This had a flurry of plays on arrival at GNN but because - despite it's claims to the contrary - it really functions best as a two-player, it hasn't seen the table much since. Which is a shame because it has genuine tension and mystery to dispel it's somewhat bleak theme.
Andrew was Jack The Ripper first and I the detectives on his tail. Andrew played a high-risk game of sauntering through my detectives and allowing me to know his potential location. Twice I attempted arrests and failed - but the third time proved lucky, and Jack was caught before he could wreck further havoc upon London.
We quickly swapped over and my hitherto morally sound compass went awol as I played as Jack, making it successfully through the first and second nights by employing a doubling-back strategy that Andrew cottoned onto but couldn't quite negate. However on the third night I made two elementary mistakes - firstly I gave away my position early on (on the third night Jack has two possible starting positions) and then I didn't realise how close I was to one of Andrew's detectives - who made an arrest on a hunch and ended up the toast of the department:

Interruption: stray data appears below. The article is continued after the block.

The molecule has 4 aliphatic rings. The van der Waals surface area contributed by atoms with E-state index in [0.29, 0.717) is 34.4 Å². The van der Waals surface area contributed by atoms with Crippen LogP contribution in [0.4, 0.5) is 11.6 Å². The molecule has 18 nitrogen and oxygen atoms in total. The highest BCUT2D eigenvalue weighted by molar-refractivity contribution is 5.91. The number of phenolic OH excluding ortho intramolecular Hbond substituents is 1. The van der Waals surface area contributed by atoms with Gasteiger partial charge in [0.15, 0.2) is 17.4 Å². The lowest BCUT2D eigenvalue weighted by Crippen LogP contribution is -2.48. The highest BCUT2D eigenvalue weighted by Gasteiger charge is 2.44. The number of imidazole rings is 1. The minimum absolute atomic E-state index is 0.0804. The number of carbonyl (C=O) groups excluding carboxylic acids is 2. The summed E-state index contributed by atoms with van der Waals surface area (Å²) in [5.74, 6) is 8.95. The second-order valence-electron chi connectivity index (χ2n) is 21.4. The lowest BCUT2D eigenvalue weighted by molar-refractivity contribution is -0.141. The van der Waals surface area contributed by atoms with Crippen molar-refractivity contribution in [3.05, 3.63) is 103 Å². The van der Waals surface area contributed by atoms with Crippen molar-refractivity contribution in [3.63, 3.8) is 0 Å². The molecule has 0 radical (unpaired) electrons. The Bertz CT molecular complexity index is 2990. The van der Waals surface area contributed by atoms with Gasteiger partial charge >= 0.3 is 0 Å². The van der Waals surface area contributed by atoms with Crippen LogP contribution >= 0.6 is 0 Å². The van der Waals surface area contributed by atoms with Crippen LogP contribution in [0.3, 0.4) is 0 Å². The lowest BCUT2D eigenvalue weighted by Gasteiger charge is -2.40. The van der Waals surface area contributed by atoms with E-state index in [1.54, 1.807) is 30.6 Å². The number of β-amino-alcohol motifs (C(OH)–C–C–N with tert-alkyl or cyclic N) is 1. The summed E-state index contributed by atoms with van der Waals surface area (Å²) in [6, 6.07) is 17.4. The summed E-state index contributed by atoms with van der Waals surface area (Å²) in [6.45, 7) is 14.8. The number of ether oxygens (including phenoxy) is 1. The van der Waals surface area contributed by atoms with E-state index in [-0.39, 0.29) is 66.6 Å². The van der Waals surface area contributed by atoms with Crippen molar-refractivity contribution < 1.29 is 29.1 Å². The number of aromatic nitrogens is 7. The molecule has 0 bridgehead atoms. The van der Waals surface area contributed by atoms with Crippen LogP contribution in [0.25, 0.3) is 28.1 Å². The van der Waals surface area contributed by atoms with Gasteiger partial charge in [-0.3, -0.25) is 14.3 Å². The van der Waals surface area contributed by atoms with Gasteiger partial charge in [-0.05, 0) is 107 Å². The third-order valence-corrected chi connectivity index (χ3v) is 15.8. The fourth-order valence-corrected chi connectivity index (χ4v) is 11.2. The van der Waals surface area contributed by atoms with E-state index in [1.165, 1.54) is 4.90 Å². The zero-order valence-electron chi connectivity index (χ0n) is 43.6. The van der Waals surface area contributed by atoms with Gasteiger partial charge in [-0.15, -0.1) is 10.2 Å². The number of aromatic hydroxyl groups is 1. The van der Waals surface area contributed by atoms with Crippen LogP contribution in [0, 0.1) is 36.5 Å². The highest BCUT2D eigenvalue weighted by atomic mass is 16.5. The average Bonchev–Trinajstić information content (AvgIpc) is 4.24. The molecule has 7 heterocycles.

Andrew - wins as detectives
Sam - wins as detectives
After that nail-biting bloodiness I thought it'd be nice to go for something light, so we tried my recent purchase of Bullfrogs. Would it be a little gem, or Kickstarter Crap (©Martin)?
We think the former. Whilst not a two-player classic in the vein of, say, Manouevre or Battle Line, Bullfrogs had a pleasing amount of tactical depth. On the table the Lily cards build a playing area, and having added a card, on your turn you can either add frogs (in columns or rows adjacent to the card you've just played) or sabotage: by moving an opponent's frog - also following the same columns-or-rows rule. Lily cards only have space for so many frogs, and as soon as they are full they 'sink' and the player with the most frogs on the card nabs that lily card for themselves - along with the victory points.
They also 'empty' the card of frogs by moving them (up to four, anyway - staring with the losers' frogs) to adjacent cards, and potentially sinking further cards. Mix into this each player having a couple of feisty axe-wielding bullfrogs (worth two normal frogs), extra points for claiming your own lily cards (as opposed to your opponents) and a central card - the log - that cannot be sunk, and you have a little bit to think about.
thanks to nad24, who couldn't have known I would lose my iPhone lead
It's quite neat, and though I can imagine it would be trickier with three - and simply chaotic with four - for two players I rate it. Having said that, I did win though:
There was just time for one more game, and Andrew chose Extreme Biblios. And all the shit he made me eat in the gift phase came back to haunt him, as I had just enough of it to outbid him for the crucial brown card that ended up as the decider:
...I am Mr Biblios!
Cinderella was still at the ball and we were yet to see in 11 o'clock, but it was the end of a long week, so we called it a night.